By special request, I’m going to take a quick Bowie detour to look at “Lady Grinning Soul”, the closing track of Aladdin Sane (1973). This is a gorgeously delicate song, written in tribute to soul singer Claudia Lennear, who was also the inspiration for the Rolling Stones’ “Brown Sugar”. The two songs are quite a contrast in both musical style and lyrical content. The Stones song is more possessive and controlling, using the language of slavery to fetishise a sexual encounter. (I was delighted to discover that Claudia later wrote the song “Not at All” as a rejoinder to Mick Jagger’s ego – well worth a listen.) But from the very first line of “Lady Grinning Soul”, Bowie’s song is clearly a celebration of an independent sensual woman who will take joy where she finds it without losing herself to another’s control. The song is ornamented with Mike Garson’s shimmering piano, which later takes a cue from Mick Ronson’s fluttering flamenco guitar to emulate the rhythm of castanets. Earlier in the piece Ronson plays a guitar with a very 60s sound, switching later on to a more characteristically powerful electric 70s sound. As far as I’m aware Bowie never played this song live – I would love to have heard him reinterpret it, but maybe he felt that it was perfect as it was. Fascinatingly, most cover versions of this song I can find were performed by women. Holly Palmer, who provided backing vocals on “Thursday’s Child” and the Toy album, performed this song in 2017’s “Celebrating David Bowie” concert. I’ll post a few versions I really like below.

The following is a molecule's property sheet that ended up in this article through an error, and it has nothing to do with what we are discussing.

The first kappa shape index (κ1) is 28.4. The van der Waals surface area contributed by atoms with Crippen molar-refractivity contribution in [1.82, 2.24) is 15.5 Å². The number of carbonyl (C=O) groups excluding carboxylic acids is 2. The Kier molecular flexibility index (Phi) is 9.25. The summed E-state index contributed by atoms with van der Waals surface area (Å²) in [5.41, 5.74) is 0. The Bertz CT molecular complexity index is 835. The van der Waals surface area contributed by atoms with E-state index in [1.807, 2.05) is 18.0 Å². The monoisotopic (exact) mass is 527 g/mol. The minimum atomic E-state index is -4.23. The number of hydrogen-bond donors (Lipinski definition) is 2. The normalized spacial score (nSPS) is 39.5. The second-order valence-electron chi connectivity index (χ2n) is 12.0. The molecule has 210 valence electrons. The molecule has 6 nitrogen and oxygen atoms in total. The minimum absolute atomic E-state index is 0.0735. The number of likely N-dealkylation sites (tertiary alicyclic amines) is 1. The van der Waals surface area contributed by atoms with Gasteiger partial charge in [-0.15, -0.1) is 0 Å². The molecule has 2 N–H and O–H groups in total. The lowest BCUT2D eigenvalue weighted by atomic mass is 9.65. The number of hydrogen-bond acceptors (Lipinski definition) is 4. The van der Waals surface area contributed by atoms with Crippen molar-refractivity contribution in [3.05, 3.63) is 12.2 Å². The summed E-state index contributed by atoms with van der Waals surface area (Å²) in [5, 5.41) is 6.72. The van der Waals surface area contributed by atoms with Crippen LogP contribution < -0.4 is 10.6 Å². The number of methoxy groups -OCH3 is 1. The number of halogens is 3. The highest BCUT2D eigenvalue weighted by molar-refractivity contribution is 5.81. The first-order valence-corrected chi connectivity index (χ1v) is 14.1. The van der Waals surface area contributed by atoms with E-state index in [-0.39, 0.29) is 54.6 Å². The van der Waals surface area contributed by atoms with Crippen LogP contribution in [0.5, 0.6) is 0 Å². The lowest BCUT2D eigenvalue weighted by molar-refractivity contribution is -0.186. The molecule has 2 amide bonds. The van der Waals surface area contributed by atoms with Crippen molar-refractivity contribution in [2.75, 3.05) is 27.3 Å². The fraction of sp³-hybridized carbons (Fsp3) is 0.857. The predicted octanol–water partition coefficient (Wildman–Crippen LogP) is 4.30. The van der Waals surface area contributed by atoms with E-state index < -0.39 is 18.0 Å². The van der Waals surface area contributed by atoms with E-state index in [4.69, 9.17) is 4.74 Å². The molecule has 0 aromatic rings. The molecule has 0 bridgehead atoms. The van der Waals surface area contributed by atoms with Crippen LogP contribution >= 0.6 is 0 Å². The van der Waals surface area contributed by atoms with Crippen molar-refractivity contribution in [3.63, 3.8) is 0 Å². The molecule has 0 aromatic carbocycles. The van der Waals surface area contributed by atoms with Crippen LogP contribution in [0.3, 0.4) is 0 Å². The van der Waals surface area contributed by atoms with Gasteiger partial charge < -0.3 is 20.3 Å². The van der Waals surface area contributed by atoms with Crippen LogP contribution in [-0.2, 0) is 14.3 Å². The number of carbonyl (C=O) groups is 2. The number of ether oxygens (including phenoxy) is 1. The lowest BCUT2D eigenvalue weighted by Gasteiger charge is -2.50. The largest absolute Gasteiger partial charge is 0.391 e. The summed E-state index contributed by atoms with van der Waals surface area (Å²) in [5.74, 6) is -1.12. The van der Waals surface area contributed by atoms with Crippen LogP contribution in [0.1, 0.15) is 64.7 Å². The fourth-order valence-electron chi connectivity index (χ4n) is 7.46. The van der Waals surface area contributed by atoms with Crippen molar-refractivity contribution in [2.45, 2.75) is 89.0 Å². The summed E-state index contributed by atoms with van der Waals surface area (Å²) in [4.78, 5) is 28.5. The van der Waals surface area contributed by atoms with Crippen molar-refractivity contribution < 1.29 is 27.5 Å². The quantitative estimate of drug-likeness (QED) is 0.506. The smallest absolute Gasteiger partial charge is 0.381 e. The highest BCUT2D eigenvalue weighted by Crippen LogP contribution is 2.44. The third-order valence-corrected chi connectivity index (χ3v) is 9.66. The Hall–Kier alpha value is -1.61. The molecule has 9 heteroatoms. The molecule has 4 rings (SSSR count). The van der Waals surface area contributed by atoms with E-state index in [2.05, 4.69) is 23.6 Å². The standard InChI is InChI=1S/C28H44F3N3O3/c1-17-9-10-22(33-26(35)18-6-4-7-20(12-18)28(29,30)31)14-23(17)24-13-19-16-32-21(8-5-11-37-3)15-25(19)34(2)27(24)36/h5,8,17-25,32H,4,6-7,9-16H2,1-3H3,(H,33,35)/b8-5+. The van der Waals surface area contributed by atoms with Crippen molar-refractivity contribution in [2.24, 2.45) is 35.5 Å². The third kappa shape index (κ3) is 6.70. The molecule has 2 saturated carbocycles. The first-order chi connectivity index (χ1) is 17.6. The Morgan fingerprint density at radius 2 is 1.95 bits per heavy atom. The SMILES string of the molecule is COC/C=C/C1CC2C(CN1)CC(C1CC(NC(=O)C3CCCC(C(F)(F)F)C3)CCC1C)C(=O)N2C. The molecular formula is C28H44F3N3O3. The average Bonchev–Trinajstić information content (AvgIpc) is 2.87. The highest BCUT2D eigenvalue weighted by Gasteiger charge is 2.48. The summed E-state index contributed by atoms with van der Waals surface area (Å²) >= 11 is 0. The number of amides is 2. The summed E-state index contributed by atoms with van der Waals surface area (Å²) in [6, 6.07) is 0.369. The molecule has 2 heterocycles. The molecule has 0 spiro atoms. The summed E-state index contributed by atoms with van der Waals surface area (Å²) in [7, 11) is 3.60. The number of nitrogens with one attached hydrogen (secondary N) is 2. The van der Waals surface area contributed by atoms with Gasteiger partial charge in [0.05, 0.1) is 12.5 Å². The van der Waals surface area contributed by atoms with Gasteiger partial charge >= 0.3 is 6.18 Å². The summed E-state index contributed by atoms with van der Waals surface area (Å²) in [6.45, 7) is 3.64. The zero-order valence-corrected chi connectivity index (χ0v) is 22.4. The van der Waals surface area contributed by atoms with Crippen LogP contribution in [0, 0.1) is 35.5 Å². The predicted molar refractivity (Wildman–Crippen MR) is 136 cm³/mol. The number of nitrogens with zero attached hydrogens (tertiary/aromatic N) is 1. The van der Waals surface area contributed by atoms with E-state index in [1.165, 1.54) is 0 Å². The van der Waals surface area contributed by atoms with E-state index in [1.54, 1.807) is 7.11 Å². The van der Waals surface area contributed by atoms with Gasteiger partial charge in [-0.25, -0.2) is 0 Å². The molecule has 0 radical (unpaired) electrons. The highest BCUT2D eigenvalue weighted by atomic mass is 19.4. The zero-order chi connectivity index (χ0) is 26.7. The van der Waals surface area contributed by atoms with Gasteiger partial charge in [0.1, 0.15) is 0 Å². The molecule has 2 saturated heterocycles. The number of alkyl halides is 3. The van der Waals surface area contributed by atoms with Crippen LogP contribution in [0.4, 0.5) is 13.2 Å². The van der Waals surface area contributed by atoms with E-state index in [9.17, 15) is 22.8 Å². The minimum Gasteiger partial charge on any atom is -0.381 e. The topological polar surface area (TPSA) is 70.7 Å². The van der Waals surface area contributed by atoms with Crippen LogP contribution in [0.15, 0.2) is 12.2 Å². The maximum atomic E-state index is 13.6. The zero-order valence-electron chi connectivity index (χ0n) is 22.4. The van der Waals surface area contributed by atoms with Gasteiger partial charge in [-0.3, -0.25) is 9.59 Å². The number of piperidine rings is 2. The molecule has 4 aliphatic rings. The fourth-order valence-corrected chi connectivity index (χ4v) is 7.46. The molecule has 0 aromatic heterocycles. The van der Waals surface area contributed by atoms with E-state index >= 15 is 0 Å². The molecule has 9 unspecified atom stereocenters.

Anna Calvi’s version is slower and more tormented (not sure that’s the right word), with Thomas Bartlett’s piano capturing the feel of Mike Garson’s performance without copying it.